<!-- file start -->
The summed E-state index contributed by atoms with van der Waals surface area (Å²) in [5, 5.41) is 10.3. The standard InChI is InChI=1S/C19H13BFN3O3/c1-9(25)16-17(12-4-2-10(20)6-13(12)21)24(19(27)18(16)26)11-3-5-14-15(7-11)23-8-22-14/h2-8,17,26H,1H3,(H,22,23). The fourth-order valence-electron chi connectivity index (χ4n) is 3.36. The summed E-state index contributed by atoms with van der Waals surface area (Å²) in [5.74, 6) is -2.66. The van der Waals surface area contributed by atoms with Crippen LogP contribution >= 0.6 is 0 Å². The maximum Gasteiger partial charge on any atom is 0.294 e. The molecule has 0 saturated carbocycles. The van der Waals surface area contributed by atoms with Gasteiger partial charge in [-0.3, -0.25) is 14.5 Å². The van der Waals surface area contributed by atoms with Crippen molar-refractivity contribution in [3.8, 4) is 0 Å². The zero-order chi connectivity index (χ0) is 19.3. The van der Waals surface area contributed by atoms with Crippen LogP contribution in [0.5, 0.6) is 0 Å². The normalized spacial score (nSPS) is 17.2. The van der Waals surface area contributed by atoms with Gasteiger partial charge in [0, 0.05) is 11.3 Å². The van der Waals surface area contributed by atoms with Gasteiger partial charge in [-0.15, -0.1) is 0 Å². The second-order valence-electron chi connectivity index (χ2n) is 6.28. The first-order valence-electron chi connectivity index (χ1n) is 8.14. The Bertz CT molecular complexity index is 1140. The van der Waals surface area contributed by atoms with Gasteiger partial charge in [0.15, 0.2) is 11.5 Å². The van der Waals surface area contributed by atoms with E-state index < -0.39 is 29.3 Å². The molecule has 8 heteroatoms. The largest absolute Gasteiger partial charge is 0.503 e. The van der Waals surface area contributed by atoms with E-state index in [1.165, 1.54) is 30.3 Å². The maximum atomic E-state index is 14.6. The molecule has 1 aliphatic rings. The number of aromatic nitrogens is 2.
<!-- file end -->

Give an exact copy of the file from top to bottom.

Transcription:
The summed E-state index contributed by atoms with van der Waals surface area (Å²) in [5, 5.41) is 10.3. The standard InChI is InChI=1S/C19H13BFN3O3/c1-9(25)16-17(12-4-2-10(20)6-13(12)21)24(19(27)18(16)26)11-3-5-14-15(7-11)23-8-22-14/h2-8,17,26H,1H3,(H,22,23). The fourth-order valence-electron chi connectivity index (χ4n) is 3.36. The summed E-state index contributed by atoms with van der Waals surface area (Å²) in [5.74, 6) is -2.66. The van der Waals surface area contributed by atoms with Crippen LogP contribution >= 0.6 is 0 Å². The maximum Gasteiger partial charge on any atom is 0.294 e. The molecule has 0 saturated carbocycles. The van der Waals surface area contributed by atoms with Gasteiger partial charge in [-0.3, -0.25) is 14.5 Å². The van der Waals surface area contributed by atoms with Crippen molar-refractivity contribution in [3.8, 4) is 0 Å². The zero-order chi connectivity index (χ0) is 19.3. The van der Waals surface area contributed by atoms with Crippen LogP contribution in [0.5, 0.6) is 0 Å². The normalized spacial score (nSPS) is 17.2. The van der Waals surface area contributed by atoms with Gasteiger partial charge in [0, 0.05) is 11.3 Å². The van der Waals surface area contributed by atoms with Gasteiger partial charge in [-0.15, -0.1) is 0 Å². The second-order valence-electron chi connectivity index (χ2n) is 6.28. The first-order valence-electron chi connectivity index (χ1n) is 8.14. The Bertz CT molecular complexity index is 1140. The van der Waals surface area contributed by atoms with Gasteiger partial charge in [0.15, 0.2) is 11.5 Å². The van der Waals surface area contributed by atoms with E-state index < -0.39 is 29.3 Å². The molecule has 8 heteroatoms. The largest absolute Gasteiger partial charge is 0.503 e. The van der Waals surface area contributed by atoms with E-state index in [1.165, 1.54) is 30.3 Å². The maximum atomic E-state index is 14.6. The molecule has 1 aliphatic rings. The number of aromatic nitrogens is 2.